“They all can't go into a second career,” said Marlene Murray, president and co-founder of Retirement Assistance and Care for Equines (R.A.C.E.) Fund. “There are some horses who sustain injuries that are going to limit their ability to do that. Of course, there are horses who can be companion animals but those types of homes do not come up very often. The expense of the care of those horses is falling on organizations like ours. We're carrying the majority of expenses for those horses, which is not right.”

Indeed, it would seem that unless funding mechanisms become automatic and mandatory, only part of the industry is willing to write a check. When AmTote and The Stronach Group first announced the development of software that would allow horseplayers to voluntarily contribute part of their winnings to the TAA, gamblers expressed indignation at the thought of being offered the option to pay. Phillips acknowledged the percentage of buyers and sellers at public auction opting to donate a percentage of a horse's sale price was between 40 and 50 percent.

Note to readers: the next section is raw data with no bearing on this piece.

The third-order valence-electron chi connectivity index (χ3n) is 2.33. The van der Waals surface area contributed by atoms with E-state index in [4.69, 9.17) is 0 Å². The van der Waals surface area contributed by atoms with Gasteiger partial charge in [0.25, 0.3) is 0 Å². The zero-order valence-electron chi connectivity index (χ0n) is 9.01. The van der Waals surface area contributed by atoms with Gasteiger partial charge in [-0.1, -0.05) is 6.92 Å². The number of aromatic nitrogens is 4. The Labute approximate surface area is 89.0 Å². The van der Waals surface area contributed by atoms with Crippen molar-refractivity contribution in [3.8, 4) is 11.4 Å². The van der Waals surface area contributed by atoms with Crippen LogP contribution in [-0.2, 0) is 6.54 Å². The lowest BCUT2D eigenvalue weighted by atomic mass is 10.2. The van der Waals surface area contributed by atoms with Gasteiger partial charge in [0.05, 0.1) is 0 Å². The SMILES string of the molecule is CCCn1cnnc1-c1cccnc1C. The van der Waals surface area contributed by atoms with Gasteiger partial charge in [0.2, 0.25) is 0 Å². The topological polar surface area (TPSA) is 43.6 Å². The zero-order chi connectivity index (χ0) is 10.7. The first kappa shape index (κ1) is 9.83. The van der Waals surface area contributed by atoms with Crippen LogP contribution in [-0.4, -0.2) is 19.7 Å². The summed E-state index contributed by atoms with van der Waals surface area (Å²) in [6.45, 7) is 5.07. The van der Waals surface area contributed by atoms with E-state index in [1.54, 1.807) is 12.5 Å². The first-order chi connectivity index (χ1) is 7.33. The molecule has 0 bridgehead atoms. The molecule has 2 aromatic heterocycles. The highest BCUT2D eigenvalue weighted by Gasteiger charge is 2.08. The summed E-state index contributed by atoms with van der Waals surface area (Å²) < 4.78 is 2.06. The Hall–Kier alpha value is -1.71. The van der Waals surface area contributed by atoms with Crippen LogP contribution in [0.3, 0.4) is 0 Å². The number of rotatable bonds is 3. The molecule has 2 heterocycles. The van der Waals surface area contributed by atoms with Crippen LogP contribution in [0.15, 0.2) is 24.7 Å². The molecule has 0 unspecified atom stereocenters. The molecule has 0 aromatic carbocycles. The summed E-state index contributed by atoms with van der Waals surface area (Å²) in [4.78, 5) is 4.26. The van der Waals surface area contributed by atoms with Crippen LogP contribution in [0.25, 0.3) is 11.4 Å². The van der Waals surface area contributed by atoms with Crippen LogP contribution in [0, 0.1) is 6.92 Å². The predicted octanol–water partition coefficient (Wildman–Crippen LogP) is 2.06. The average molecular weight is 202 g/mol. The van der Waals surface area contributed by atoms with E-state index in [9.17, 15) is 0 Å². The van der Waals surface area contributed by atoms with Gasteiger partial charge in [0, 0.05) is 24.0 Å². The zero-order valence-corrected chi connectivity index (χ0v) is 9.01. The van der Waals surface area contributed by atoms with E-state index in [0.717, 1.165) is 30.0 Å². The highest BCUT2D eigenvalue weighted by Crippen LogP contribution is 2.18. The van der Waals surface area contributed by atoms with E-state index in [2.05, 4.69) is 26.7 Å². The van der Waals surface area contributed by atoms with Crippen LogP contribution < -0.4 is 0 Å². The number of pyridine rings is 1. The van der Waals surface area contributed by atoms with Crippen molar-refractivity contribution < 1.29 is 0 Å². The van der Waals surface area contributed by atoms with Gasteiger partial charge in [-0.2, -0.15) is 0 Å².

“I'd like it to be higher, but at least we're in that ballpark,” Phillips said.

When The Jockey Club introduced mandatory aftercare support fees to accompany reports of mares bred and foal registration, sources told the Paulick Report, the office fielded angry phone calls from a number of breeders. Some subsequently scaled back their voluntary donations.

The other way to lighten the financial burden on non-profit aftercare groups is to retire horses earlier. At a continuing education event for New York trainers in 2017, Dr. Patty Hogan warned participants against what she calls “One Last Race Syndrome.” Hogan described this as the tendency of trainers to see a problem brewing in a horse but feeling tempted to run the horse one more time, hoping for one last check before they have to retire. The problem with that, Hogan said, is that “last race” (or series of last races, if the trainer keeps chasing the check) is often where the horse suffers more damage. That last injury may be enough to seriously limit the horse's abilities in a second career, therefore limiting his prospects for adoption or sale.